"Petitioners do not contest these findings of the Commission. Coro's explanation for having engaged in these practices was and is simply that Catalog Houses had existed for years; that Coro's competitiors were selling to the Catalog Houses and using the very practices here complained of; that Coro did nothing more than its competitors and hundreds of suppliers did; and, that while this competitive situation may not excuse Coro, it should be taken into consideration in determining whether to bring the instant proceeding, whether to dismiss the complaint once the proceeding was initiated, and finally what type of order to enter assuming one was necessary."
The petitioners contend that no order at all should have been entered against them because Coro had stopped doing business with catalogue houses before the complaint herein was filed and had no intention of resuming that line of business in the future. Their argument in support of this contention can conveniently be divided into two phases.
One phase of their argument is that the Commission "was arbitrary, unreasonable, capricious and discriminatory" in refusing to permit them to sign a stipulation to cease and desist pursuant to sub-part E of the Commission's former Rules of Practice, Procedure and Organization quoted in pertinent part in the margin.3
To avail themselves of the Commission's policy favoring voluntary agreements to cease and desist the petitioners did not undertake to negotiate a consent order before trial, as they were advised that they might do in the notice appended to the Commission's complaint, wherein it is stated: "If any respondent elects to negotiate a consent order, it shall be done in accordance with Section 3.25 of the Commission's rules of Practice." Instead they elected to defend the complaint and then undertook to stipulate settlement during trial. And to establish their claim of arbitrary, capricious and discriminatory action on the part of the Commission in refusing to let them do so, they filed in the course of the proceedings before the hearing examiner an application for a subpoena duces tecum directing the Secretary of the Commission and its project attorney in charge of the case to appear before the hearing examiner and testify, and to bring with them "all relevant documents" in the Commission's files "bearing upon or concerning the investigation conducted in this matter and the initiation of the instant complaint, and bearing upon or concerning the policies and practices of the Federal Trade Commission with respect to former Sub-Part E of the General Procedures of the Federal Trade Commission, to wit, `Stipulation to Cease and Desist.'"
The petitioners' assertion of error in denying their application for subpoena duces tecum to explore generally into the "policies and practices" of the Commission with respect to the disposition of cases before it by stipulation rests upon the proposition that under the circumstances they had a "right" to stipulate. This is not so. The most they had was a "privilege" to do so. But the petitioners say that the Commission cannot constitutionally deprive them of the privilege arbitrarily, capriciously or discriminatorily and that the only way they can establish such unconstitutional action by the Commission is by issuing the subpoena duces tecum for which they asked. The long and short of the petitioners' argument is that having given up their business with catalogue houses without any intention of resuming it, they should have been allowed on the basis of prior decisions of the Commission in other cases to close this case by stipulation and hence could only have been denied the privilege of stipulation by the arbitrary, capricious etc. fiat of the Commission which could only be discovered by a general exploration of the Commission's action in other cases.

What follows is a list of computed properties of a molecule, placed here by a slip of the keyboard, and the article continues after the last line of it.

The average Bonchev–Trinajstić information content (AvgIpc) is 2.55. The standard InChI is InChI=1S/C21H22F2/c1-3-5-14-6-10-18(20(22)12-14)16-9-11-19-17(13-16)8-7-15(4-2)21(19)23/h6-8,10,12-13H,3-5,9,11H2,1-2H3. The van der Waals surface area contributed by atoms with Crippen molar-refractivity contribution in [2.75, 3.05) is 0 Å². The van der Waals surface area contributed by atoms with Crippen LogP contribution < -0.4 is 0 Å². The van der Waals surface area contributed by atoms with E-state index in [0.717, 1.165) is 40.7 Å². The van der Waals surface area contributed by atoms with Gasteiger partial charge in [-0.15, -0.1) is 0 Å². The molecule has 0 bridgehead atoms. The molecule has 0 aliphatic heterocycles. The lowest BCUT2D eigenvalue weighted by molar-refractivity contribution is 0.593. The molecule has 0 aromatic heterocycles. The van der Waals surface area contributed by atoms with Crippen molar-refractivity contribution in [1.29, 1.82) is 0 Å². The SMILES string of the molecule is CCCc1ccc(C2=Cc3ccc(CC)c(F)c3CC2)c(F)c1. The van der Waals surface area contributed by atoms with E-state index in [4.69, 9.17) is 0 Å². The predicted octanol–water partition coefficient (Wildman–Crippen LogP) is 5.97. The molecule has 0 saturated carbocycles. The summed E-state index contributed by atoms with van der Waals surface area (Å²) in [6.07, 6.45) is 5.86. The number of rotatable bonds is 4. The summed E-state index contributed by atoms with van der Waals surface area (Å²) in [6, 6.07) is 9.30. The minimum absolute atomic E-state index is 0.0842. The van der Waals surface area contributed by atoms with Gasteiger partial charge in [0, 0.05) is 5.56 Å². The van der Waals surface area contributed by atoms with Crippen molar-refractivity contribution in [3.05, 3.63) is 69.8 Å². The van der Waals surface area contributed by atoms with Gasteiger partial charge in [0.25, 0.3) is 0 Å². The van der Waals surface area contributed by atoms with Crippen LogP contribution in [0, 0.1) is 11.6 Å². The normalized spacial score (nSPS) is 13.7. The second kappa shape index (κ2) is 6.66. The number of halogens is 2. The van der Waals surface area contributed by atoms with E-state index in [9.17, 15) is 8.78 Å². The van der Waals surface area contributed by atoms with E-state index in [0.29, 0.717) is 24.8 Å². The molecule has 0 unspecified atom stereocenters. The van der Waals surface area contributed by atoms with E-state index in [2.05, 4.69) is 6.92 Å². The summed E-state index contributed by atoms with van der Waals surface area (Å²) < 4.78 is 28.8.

The petitioners cite no authority in support of this argument and we have not found any. Nor have they pointed out any specific action by the Commission in other practically identical cases on which to base a belief that the Commission's denial of the privilege of stipulation might have been arbitrary or capricious. All they have shown is a bare suspicion which if well founded might support their assertion of error. But subpoenas are not issued on bare suspicion. They are not licenses for extended fishing expeditions in waters of unknown productivity in the vague hope of "catching the odd one." See Bowman Dairy Co. v. United States, 341 U.S. 214, 221, 71 S.Ct. 675, 95 L.Ed. 879 (1951). Moreover, there are two obvious bases for the Commission's refusal to permit stipulation. One is that the petitioners did not seek a consent order at the outset of the proceeding but attempted to stipulate disposition during trial. The other is that the petitioners ceased doing business with catalogue houses only just before the complaint was filed and after investigation by the Commission had begun. We see no error in denying the broad subpoena requested.
The other phase of the petitioners' argument rests primarily upon National Lead Co. v. F. T. C., 227 F.2d 825, 839 et seq. (C.A.7, 1955), reversed in other particulars, 352 U.S. 419, 77 S.Ct. 502, 1 L.Ed.2d 438 (1957), wherein the court of appeals set aside as arbitrary a cease and desist order of the Commission directed against a respondent-petitioner which had abandoned without intention of resuming the lead pigment industry wherein the illegal practices had occurred.
It has long been well settled that § 5 of the Federal Trade Commission Act, from its enactment in 1914, 38 Stat. 719, to its present form, 15 U.S.C. § 45, clothes the Commission with broad discretion to determine whether a cease and desist order is needed to make certain that a method of competition or a trade practice it has found unlawful will be stopped and not resumed. The Commission, however, is not empowered to issue a cease and desist order as punishment for past offenses. It has power only to put a stop to present unlawful practices and to prevent their recurrence in the future. See New Standard Pub. Co. v. F. T. C., 194 F.2d 181, 183 (C.A.4, 1952), and cases cited. On this basis the Court of Appeals for the Seventh Circuit in the National Lead case set aside as arbitrary a cease and desist order entered against a corporation which was no longer engaged in the lead pigment industry in which the unlawful practice had occurred and had divested itself of its production properties. See also Eugene Dietzgen Co. v. F. T. C., 142 F.2d 321, 331 (C.A.7, 1944), in which the court said: "If the practice has been surely stopped and by the act of the party offending, the object of the proceedings having been attained, no order is necessary, nor should one be entered."